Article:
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#5
Fr. Corapi is a member of the religious order The Society of Our Lady of the Most Holy Trinity (SOLT) 

The SOLT priests take a vow of poverty. I assume it went to SOLT.
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#6
(03-21-2011, 04:50 PM)Pilgrim Wrote: That makes sense, of course.  I know that priests get paid for their position.  I guess I just get confused on what they do with that money.  Do they have to spend it on rent and food just like the rest of us?

Most priests (not the idealized kind) presumably have hobbies. Reverend Father Corapi does hunting, at least based on one picture I saw. And while the ideal priest prays and ministers to people all the time, surely we all know of priests who spend more time hanging out in the rectory or driving nice cars. For the unscrupulous man, diocesan priesthood can be one of the cushiest jobs ever. After all, it's pretty much impossible to be fired.
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#7
(03-21-2011, 04:55 PM)The_Harlequin_King Wrote:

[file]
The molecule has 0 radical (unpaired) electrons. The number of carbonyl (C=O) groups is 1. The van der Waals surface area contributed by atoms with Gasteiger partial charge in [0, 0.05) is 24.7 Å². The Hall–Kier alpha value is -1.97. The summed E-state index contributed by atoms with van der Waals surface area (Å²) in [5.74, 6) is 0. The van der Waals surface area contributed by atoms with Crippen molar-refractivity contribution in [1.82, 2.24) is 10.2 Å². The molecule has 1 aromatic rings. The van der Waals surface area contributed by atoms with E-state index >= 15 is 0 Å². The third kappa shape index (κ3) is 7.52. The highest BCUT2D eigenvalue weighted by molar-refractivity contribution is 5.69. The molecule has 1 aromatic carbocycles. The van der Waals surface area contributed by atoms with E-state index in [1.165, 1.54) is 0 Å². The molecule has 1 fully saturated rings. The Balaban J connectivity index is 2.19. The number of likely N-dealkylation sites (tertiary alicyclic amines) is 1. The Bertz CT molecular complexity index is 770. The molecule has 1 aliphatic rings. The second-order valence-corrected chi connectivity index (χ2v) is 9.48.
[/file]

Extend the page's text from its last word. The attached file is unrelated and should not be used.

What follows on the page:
(03-21-2011, 04:50 PM)Pilgrim Wrote: That makes sense, of course.  I know that priests get paid for their position.  I guess I just get confused on what they do with that money.  Do they have to spend it on rent and food just like the rest of us?

Most priests (not the idealized kind) presumably have hobbies. Reverend Father Corapi does hunting, at least based on one picture I saw. And while the ideal priest prays and ministers to people all the time, surely we all know of priests who spend more time hanging out in the rectory or driving nice cars. For the unscrupulous man, diocesan priesthood can be one of the cushiest jobs ever. After all, it's pretty much impossible to be fired.

Of course, though, this isn't inherently bad.  My theology of the priesthood is rather low, but I do not see why it is bad for a priest to have a hobby or do something else when he's not busy priesting.  Everything for the greater glory of God, of course.

Besides, I'm sure Jesus did more than just preach for three years. 

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#8
(03-21-2011, 04:52 PM)Kopp Wrote: Fr. Corapi is a member of the religious order The Society of Our Lady of the Most Holy Trinity (SOLT) 

The SOLT priests take a vow of poverty. I assume it went to SOLT.

If that's the case, then how can the lawyers get at the money?  It no longer belongs to Father Corapi, right?
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#9
To clarify, I see nothing wrong with diocesan priests having "normal" lifestyles when they're not priesting.
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#10
(03-21-2011, 05:04 PM)The_Harlequin_King Wrote: To clarify, I see nothing wrong with diocesan priests having "normal" lifestyles when they're not priesting.

KK.  It just seemed to be more negative than positive.  Mea culpa!